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The use of animals in research

28 January 2002

The Council of the Royal Society, the UK national academy of science, today (28 January 2002) publishes a joint statement about the use of animals in research.
The statement points out that everybody has benefited immensely from scientific research involving animals and that virtually every medical achievement in the past century has depended directly or indirectly from this type of work. Nonetheless, researchers should seek, where possible, to avoid the use of animals and must advance sound scientific arguments for their use, explaining in proposals for research why no realistic alternative exists.

It goes on to emphasise that the number of animals used in an experiment must be kept to the minimum necessary to give a statistically valid result. Using too few animals can be as wasteful as using too many, but numbers can be kept down through good experimental design.

Statement of the Royal Society’s position on the use of animals in research

We have all benefited immensely from scientific research involving animals. From antibiotics and insulin to blood transfusions and treatments for cancer or HIV, virtually every medical achievement in the past century has depended directly or indirectly on research on animals. The same is true for veterinary medicine. Modern biology, with all its contributions to the well-being of society, is heavily dependent on research on animals. Along with the great majority of the scientific community, the Royal Society considers that the benefits provide the justification for the research that led to them. At the same time, the Society also recognises that special ethical considerations are involved and that animal research must be undertaken only with the greatest care.

All possible measures must be taken to minimise the suffering of animals used in research. The Society strongly endorses the principle of the ’three R’s’ (which are enshrined in UK legislation). This means that every effort must be made: to replace the use of live animals by non-animal alternatives; to reduce the number of animals used in research to the minimum required for meaningful results; and to refine the procedures so that the degree of suffering is kept to a minimum.

Current UK legislation requires all researchers who propose to undertake laboratory or field work involving animals to give full consideration to the three Rs and to seek independent advice from a local ethics committee. Researchers should seek, where possible, to avoid the use of animals and must advance sound scientific arguments for their use, explaining in proposals for research why no realistic alternative exists. The number of animals used in an experiment must be the minimum necessary to give a statistically valid result. Using too few animals can be as wasteful as using too many, but numbers can be kept down through good experimental design. The Society believes that it is important to ensure research is of the highest quality in every area of science. Such considerations apply with special force where the lives and welfare of animals are being considered. All research on animals should, therefore, be subjected to rigorous independent peer review in order to ensure the validity of both the approach and problem, and thereby promote an environment conducive to excellent science.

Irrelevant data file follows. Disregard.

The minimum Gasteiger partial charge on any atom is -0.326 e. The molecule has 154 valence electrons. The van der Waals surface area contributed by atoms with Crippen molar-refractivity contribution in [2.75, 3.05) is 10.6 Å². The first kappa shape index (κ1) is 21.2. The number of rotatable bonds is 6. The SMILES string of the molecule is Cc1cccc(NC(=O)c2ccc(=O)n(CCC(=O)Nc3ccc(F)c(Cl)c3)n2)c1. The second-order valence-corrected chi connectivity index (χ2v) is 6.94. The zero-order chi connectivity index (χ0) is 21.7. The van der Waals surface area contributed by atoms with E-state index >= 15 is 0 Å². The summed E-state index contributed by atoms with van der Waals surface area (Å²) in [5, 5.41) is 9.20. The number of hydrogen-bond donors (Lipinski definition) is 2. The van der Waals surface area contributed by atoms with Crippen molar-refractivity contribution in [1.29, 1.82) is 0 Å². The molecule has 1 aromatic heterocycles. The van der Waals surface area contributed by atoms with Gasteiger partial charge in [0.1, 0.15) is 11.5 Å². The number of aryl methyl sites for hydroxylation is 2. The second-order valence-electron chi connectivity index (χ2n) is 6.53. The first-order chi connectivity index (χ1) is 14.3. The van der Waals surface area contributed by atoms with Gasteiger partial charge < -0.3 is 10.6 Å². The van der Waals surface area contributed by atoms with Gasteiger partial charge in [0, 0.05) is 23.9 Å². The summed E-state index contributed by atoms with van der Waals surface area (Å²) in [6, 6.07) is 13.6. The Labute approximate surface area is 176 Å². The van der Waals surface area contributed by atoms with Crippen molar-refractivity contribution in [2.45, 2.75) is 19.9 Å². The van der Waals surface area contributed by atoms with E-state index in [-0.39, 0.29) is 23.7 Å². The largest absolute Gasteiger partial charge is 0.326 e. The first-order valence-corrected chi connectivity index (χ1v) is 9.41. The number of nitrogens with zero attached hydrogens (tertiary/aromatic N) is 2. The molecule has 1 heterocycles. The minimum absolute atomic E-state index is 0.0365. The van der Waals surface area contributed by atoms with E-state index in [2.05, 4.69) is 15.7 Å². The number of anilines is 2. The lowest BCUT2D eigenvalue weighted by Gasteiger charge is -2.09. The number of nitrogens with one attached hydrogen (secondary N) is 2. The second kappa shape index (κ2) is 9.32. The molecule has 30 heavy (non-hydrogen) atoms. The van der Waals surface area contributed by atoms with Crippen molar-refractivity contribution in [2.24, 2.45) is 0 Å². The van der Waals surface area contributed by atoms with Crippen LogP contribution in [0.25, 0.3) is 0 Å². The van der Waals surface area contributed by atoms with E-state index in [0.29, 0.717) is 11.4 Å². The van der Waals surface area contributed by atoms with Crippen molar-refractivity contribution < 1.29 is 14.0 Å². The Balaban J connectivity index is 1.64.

The Society requires that the research it supports, in the UK or overseas, is carried out in the spirit of the UK legislation as well as complying with all local legislation and ethical review procedures. For publication in the Society’s journals, papers describing work with vertebrate animals will be accepted only if the procedures used are clearly described and comply with the UK legislation. In addition, referees are required to express any ethical concerns they may have about the animal experimentation under review. Papers will be accepted for publication only if they are considered to be ethically sound.

The Royal Society takes an active role in policy discussions on the use of animals in research with numerous bodies including government, funding agencies, charities and discussion forums. It provides support for international efforts to improve conditions for laboratory animals. The Society condemns activities that break the law in pursuit of a particular position, but it welcomes attempts to maintain and strengthen an ethical approach to the use of animals in research through discussion and debate.

Other relevant Royal Society reports

- European Commission’s white paper ’Strategy for a future chemicals policy’ (5 page response to the inquiry by the House of Lords European Union Committee, July 2001)*

- The use of Animals in Research (3 page response to the inquiry by the House of Lords ad hoc Animals in Scientific Procedures Committee, June 2001)*

- The use of genetically modified animals (46 page document, May 2001, ISBN 0 85403 556 7)*

- Cost/Benefit Assessment and the Animals (Scientific Procedures) Act 1986 (7 page response to the Animals Procedures Committee consultation, March 2001)*

*The full text, or summary of these reports can be found on the Royal Society’s website under science policy.

Further copies of these reports can be found obtained from:
Science Advice Section The Royal Society
7 Carlton House Terrace London SW1Y 5AG

For further information contact:
Bob Ward
Press and Public Relations
The Royal Society, London.
Tel: 020 7451 2516/2508

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